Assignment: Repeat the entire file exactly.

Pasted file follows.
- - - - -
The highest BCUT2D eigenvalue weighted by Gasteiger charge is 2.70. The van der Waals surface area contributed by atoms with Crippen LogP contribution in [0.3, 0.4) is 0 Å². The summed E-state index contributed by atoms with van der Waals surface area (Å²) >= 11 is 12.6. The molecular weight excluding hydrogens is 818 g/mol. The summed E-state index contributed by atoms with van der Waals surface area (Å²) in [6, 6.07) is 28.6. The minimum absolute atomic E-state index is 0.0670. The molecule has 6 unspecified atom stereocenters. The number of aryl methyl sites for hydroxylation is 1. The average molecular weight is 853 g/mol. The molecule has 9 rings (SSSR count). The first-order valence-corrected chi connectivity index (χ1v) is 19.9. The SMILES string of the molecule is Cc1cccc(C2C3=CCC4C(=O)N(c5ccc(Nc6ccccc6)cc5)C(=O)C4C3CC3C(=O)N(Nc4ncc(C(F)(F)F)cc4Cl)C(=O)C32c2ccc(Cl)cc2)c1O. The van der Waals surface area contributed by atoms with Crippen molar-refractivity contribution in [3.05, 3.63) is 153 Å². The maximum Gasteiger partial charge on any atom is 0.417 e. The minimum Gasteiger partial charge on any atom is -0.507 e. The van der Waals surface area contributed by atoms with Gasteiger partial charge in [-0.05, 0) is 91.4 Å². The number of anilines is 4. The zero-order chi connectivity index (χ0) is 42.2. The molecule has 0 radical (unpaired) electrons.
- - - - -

The highest BCUT2D eigenvalue weighted by Gasteiger charge is 2.70. The van der Waals surface area contributed by atoms with Crippen LogP contribution in [0.3, 0.4) is 0 Å². The summed E-state index contributed by atoms with van der Waals surface area (Å²) >= 11 is 12.6. The molecular weight excluding hydrogens is 818 g/mol. The summed E-state index contributed by atoms with van der Waals surface area (Å²) in [6, 6.07) is 28.6. The minimum absolute atomic E-state index is 0.0670. The molecule has 6 unspecified atom stereocenters. The number of aryl methyl sites for hydroxylation is 1. The average molecular weight is 853 g/mol. The molecule has 9 rings (SSSR count). The first-order valence-corrected chi connectivity index (χ1v) is 19.9. The SMILES string of the molecule is Cc1cccc(C2C3=CCC4C(=O)N(c5ccc(Nc6ccccc6)cc5)C(=O)C4C3CC3C(=O)N(Nc4ncc(C(F)(F)F)cc4Cl)C(=O)C32c2ccc(Cl)cc2)c1O. The van der Waals surface area contributed by atoms with Crippen molar-refractivity contribution in [3.05, 3.63) is 153 Å². The maximum Gasteiger partial charge on any atom is 0.417 e. The minimum Gasteiger partial charge on any atom is -0.507 e. The van der Waals surface area contributed by atoms with Gasteiger partial charge in [-0.05, 0) is 91.4 Å². The number of anilines is 4. The zero-order chi connectivity index (χ0) is 42.2. The molecule has 0 radical (unpaired) electrons.